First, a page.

Combine photos in Photoshop to create exciting visuals.

Explore the ways you can make a stunning new image by combining multiple image files in Adobe Photoshop.

A buffalo image combined with a snowy forrest terrian image

Get creative with photo combinations.

With an advanced image editor like Adobe Photoshop, there are infinite ways to combine multiple different images into one new, impactful visual. From straightforward layout designs to complex composites that use many images to create something original, the only thing limiting how you can combine images is your imagination.

How to combine images in Photoshop.

You can combine two or more images in Photoshop in a few simple steps.

step

Pick your first image. 
Choose the image or photo you’d like to use as your background.

step

Choose your document size.
Create a new file at the dimensions you need and set the background color as transparent.

step

Set your background.
Drag and drop your background image into Photoshop. Make sure the Maintain Aspect Ratio button (the Link icon) is selected to keep the image at its original proportions as you resize.

step

Add more images and photos.
Drag and drop more images into your file until you have all the elements you want.

step

Design your layout.
Arrange the images and photos to your liking, using your Layers panel to move images in front of or behind others.

Learn more about this process in this quick tutorial and start designing stylish photo layouts. And remember, if your end goal is to print, work in the higher-resolution TIFF file format and output as a PDF file. If your layout is meant for online use, JPG and BMP image formats are ideal for the necessary file sizes.

Use Photoshop selection tools to make cool composites.

A composite image uses bits and pieces of multiple photos to create one new image. This might sound complicated at first, but combining images in Photoshop to create a composite is easy when you start with the right tools. Get to know the Object Selection tool in Photoshop and functions like Select Subject, Quick Selection, and Magic Wand before you start your first composite.

A boat in the middle of a body of water with large roman arches in the distant background
Adobe Photoshop tool interface next to image of roman arches

Object Selection tool.
When you need to select a single object or part of an object in an image with multiple objects, the Object Selection tool is your best friend. Use this tool in rectangular or lasso mode to draw a selection around the object, and the tool will automatically select it for you. You can then remove the object and add it to another image.

Adobe Photoshop select menu next to image of birds flying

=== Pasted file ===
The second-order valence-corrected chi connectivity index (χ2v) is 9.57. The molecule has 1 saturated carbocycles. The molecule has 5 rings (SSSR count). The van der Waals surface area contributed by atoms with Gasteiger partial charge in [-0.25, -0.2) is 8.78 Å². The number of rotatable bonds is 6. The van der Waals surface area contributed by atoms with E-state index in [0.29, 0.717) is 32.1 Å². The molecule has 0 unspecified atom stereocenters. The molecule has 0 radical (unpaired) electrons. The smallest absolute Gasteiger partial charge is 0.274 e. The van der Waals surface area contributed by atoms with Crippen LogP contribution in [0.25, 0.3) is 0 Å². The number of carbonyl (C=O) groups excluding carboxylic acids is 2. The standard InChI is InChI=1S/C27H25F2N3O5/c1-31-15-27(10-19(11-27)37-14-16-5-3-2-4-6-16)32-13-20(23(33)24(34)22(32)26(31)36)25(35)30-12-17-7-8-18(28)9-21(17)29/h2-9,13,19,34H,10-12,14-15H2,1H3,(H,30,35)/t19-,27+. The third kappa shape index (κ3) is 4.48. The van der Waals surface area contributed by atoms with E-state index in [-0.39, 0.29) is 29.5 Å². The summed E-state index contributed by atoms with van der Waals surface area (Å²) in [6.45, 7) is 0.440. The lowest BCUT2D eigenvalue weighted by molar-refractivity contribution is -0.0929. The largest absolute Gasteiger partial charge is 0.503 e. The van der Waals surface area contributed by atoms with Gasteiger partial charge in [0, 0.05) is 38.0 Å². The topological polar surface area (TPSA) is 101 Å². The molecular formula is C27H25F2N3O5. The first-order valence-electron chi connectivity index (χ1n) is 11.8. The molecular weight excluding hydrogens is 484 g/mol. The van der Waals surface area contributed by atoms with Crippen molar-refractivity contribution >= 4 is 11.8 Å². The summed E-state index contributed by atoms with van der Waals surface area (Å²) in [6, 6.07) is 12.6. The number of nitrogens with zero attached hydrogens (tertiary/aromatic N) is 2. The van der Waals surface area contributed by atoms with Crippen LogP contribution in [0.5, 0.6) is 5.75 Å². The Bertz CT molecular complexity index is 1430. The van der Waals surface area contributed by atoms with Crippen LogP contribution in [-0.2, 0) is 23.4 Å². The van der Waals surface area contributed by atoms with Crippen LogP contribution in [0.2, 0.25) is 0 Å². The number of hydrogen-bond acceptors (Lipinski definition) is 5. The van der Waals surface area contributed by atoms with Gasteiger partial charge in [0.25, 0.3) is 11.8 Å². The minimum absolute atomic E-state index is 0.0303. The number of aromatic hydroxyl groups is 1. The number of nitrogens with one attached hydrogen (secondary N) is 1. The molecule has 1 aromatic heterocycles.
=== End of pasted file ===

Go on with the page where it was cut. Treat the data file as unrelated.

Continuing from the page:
Select Subject.
The Select Subject tool works in a similar way. Use it when your aim is to select the most prominent subject in an image. It will identify the main subject — person, animal, vehicle, or something else — in the image and automatically select it for you.

Adobe Photoshop tool interface next to image of clouds

Quick Selection.
Use the Quick Selection tool to “paint on” a specific selection. This tool is great for selecting objects with a complex pattern or selecting a portion of an image that’s not as clearly defined as a single object.

Adobe Photoshop tool interface next to image of boat in water

Magic Wand.
With the Magic Wand tool, you can easily select images from consistently colored areas. Once you specify a color range, the Magic Wand will help you select and remove those areas of an image.

One helpful tip for making flawless selections is to get familiar with the Select and Mask workspace in Photoshop. Say the selection you made isn't perfect, or you change your mind about what part of an image you want to select. With the Select and Mask workspace, you can adjust your selection to get it just right. If you change your mind later, you can alter your layer mask to reveal a new part of the image.

 

Try photomontage and collage.

Art history and graphic design fans know that collage has been a popular way of combining images for well over a century. There’s no shortage of inspiration for this style of project, from rebellious Dada artists like Kurt Schwitters to photographers like Man Ray to modern-day book cover, package, and brand designers. Collage art is everywhere.

 

While it’s very similar to collage, photomontage is a separate style of image-combining that aims to create a unified picture out of many different photographs. Unlike some styles of photo editing, the goal of photomontage isn’t realism — the juxtaposition of elements is part of the charm. In fact, the subject matter is often completely surreal. If you’ve ever seen, for example, an image of Marilyn Monroe, Madonna, and Lady Gaga bowling coconuts on a tropical island, chances are pretty good you’re looking at a photomontage.